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line of credit

n. 1 (context finance banking English) A financial agreement under which a bank or other lender agrees to provide a client with loans of money up to an approved limit during a predefined period. The client may borrow the entire credit amount all at once or in portions during the specified period. 2 (context finance banking English) The maximum borrowable amount specified in such an agreement.

line of credit

n. the maximum credit that a customer is allowed [syn: credit line, bank line, line, personal credit line, personal line of credit]

Line of credit

A line of credit is credit source extended to a government, business or individual by a bank or other financial institution. A line of credit may take several forms, such as overdraft protection, demand loan, special purpose, export packing credit, term loan, discounting, purchase of commercial bills, traditional revolving credit card account, etc. It is effectively a source of funds that can readily be tapped at the borrower's discretion. Interest is paid only on money actually withdrawn. (However, the borrower may be required to pay an unused line fee, often an annualized percentage fee on the money not withdrawn.) Lines of credit can be secured by collateral, or may be unsecured.

Lines of credit are often extended by banks, financial institutions and other licensed consumer lenders to creditworthy customers (though certain special-purpose lines of credit may not have creditworthiness requirements) to address liquidity problems; such a line of credit is often called a personal line of credit. The term is also used to mean the credit limit of a customer, that is, the maximum amount of credit a customer is allowed.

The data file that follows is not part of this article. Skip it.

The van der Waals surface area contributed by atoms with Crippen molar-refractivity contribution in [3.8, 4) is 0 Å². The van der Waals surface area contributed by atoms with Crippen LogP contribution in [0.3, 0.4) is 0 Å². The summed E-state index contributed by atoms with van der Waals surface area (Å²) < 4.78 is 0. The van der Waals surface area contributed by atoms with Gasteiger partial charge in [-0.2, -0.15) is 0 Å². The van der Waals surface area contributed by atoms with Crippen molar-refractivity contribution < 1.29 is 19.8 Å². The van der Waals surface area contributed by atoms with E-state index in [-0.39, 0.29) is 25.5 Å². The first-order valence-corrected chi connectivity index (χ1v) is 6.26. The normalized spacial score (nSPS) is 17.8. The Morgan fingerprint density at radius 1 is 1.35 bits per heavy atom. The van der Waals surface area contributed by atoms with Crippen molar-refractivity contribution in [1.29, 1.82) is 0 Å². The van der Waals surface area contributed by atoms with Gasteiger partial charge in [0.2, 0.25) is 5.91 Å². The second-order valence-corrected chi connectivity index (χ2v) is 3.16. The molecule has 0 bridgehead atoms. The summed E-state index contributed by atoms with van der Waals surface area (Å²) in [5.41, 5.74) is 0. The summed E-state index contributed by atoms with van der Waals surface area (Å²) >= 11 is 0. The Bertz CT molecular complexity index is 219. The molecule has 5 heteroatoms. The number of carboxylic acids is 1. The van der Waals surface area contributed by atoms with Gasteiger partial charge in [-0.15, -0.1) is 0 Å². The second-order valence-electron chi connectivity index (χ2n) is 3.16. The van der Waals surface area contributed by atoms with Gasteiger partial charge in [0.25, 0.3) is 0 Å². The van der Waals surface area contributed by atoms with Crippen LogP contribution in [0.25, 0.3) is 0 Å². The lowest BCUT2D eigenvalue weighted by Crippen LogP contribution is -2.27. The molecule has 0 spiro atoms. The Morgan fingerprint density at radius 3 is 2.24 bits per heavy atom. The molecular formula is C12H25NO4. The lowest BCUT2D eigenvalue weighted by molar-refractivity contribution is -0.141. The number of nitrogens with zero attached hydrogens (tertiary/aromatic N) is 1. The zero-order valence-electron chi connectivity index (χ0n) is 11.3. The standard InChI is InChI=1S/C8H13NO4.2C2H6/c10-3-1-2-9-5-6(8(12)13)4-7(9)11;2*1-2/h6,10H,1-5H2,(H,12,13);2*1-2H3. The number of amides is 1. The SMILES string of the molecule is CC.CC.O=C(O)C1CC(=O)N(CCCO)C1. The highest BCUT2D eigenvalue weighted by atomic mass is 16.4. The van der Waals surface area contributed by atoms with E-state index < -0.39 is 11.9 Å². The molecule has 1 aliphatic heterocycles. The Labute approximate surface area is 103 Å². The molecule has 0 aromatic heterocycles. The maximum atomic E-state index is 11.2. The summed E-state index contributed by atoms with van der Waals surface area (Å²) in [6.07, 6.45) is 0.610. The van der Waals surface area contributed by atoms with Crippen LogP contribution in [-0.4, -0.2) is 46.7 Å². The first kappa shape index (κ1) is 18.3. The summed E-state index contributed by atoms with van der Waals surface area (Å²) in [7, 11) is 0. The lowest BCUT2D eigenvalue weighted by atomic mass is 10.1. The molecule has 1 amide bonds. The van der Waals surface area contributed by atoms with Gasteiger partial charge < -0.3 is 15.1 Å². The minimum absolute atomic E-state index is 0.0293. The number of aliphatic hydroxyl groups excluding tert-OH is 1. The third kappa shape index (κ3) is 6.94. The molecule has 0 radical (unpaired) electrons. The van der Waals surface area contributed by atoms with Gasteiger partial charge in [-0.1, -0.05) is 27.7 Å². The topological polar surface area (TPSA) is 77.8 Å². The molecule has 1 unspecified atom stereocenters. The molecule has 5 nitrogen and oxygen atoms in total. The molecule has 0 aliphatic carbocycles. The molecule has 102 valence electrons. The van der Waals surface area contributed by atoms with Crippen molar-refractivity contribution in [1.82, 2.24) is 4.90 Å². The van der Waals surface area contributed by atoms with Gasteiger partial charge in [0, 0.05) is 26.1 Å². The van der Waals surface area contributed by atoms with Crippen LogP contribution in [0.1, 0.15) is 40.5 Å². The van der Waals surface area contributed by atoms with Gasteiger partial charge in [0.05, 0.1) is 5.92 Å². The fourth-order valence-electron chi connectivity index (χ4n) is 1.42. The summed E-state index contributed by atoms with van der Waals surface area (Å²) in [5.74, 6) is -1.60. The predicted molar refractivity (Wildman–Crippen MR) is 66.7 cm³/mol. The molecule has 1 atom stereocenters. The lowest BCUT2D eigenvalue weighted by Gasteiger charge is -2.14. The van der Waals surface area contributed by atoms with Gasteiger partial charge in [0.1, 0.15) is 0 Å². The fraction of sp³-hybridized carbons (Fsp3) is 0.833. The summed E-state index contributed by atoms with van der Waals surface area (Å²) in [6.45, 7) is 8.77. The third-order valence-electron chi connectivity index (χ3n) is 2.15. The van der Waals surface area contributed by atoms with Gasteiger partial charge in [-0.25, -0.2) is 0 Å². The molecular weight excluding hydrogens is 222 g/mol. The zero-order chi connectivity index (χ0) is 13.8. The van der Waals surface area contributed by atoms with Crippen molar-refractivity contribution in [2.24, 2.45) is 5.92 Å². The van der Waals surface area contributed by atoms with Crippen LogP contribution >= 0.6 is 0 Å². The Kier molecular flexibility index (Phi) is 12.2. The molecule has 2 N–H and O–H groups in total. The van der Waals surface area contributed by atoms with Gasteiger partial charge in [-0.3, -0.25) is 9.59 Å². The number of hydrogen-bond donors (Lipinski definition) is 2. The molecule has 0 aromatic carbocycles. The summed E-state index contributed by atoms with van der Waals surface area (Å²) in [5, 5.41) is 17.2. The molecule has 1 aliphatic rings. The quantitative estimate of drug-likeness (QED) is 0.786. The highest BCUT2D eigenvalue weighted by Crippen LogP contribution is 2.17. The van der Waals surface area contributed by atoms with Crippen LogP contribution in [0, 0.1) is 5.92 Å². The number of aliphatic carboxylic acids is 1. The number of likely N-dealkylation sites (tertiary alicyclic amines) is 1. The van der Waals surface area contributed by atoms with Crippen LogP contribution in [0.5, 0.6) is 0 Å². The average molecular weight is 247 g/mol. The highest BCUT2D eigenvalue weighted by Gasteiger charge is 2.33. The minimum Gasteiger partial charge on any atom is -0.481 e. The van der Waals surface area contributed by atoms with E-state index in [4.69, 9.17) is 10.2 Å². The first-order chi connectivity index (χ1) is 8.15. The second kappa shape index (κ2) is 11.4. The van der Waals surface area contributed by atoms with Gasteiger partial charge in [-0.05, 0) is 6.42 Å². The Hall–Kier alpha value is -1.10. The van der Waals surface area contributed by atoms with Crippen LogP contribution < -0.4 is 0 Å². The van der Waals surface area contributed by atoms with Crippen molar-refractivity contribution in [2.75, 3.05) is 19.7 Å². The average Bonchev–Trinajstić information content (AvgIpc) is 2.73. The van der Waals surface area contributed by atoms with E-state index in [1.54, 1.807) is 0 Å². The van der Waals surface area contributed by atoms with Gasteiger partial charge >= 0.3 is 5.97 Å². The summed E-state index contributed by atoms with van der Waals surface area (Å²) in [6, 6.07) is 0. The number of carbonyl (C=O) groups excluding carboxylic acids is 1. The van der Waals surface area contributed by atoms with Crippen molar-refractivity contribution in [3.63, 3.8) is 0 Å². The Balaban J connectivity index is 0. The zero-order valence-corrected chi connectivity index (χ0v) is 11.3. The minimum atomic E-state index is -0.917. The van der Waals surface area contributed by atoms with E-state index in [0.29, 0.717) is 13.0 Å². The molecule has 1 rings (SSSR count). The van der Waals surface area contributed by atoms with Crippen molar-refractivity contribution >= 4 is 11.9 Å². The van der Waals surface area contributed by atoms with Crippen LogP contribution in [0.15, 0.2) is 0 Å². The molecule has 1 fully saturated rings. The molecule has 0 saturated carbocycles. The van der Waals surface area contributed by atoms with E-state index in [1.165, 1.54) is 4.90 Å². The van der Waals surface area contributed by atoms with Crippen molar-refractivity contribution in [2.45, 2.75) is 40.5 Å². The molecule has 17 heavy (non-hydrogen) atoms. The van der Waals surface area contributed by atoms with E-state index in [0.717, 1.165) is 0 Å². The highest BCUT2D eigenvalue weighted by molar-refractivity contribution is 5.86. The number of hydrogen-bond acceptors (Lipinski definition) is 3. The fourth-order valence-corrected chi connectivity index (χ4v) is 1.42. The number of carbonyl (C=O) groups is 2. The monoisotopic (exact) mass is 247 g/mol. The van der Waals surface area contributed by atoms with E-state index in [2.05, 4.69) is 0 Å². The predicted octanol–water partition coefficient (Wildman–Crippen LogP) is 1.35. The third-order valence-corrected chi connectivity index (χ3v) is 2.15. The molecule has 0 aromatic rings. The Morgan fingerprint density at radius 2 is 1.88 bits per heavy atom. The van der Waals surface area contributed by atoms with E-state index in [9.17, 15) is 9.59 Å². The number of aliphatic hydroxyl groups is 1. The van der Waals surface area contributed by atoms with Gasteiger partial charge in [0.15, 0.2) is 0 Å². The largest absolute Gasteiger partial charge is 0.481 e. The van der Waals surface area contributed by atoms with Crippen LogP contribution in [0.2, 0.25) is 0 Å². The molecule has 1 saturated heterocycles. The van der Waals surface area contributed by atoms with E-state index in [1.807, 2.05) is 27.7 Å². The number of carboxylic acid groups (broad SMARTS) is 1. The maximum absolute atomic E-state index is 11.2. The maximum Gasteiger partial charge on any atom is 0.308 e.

Usage examples of "line of credit".

This time, however, Gul Fubar was ready with a large enough line of credit.

The trouble starts if you ever run through that last line of credit and hit the zero.

But under a pseudonym, Leia had a line of credit from the Alliance for use in emergencies, and Luke knew the account's access code.

Accordingly, he's used the mage relays to establish a line of credit in his name with House Harkanath's local factors, and he expects you to draw upon it.

In Brandark's case, that was due in no small part to the line of credit Duke Jash&acirc.

He wouldn't have given that line of credit to someone he didn't trust.